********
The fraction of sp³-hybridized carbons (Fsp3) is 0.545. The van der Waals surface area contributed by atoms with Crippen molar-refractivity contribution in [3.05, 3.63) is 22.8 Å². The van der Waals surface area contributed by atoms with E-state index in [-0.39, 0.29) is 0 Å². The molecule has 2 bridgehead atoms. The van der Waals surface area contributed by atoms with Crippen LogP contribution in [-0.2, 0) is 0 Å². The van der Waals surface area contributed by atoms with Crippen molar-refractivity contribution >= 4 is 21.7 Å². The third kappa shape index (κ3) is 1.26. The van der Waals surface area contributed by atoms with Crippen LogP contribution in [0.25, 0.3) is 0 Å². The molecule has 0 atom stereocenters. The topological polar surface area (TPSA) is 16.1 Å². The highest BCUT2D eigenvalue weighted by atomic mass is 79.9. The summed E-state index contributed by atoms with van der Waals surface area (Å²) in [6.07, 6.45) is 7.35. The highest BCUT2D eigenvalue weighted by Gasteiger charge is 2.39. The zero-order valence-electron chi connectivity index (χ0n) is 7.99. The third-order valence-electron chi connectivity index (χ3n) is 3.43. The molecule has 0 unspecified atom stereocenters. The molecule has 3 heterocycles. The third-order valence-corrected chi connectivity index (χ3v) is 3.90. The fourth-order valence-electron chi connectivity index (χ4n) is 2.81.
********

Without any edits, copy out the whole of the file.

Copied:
The fraction of sp³-hybridized carbons (Fsp3) is 0.545. The van der Waals surface area contributed by atoms with Crippen molar-refractivity contribution in [3.05, 3.63) is 22.8 Å². The van der Waals surface area contributed by atoms with E-state index in [-0.39, 0.29) is 0 Å². The molecule has 2 bridgehead atoms. The van der Waals surface area contributed by atoms with Crippen LogP contribution in [-0.2, 0) is 0 Å². The van der Waals surface area contributed by atoms with Crippen molar-refractivity contribution >= 4 is 21.7 Å². The third kappa shape index (κ3) is 1.26. The van der Waals surface area contributed by atoms with Crippen LogP contribution in [0.25, 0.3) is 0 Å². The molecule has 0 atom stereocenters. The topological polar surface area (TPSA) is 16.1 Å². The highest BCUT2D eigenvalue weighted by atomic mass is 79.9. The summed E-state index contributed by atoms with van der Waals surface area (Å²) in [6.07, 6.45) is 7.35. The highest BCUT2D eigenvalue weighted by Gasteiger charge is 2.39. The zero-order valence-electron chi connectivity index (χ0n) is 7.99. The third-order valence-electron chi connectivity index (χ3n) is 3.43. The molecule has 0 unspecified atom stereocenters. The molecule has 3 heterocycles. The third-order valence-corrected chi connectivity index (χ3v) is 3.90. The fourth-order valence-electron chi connectivity index (χ4n) is 2.81.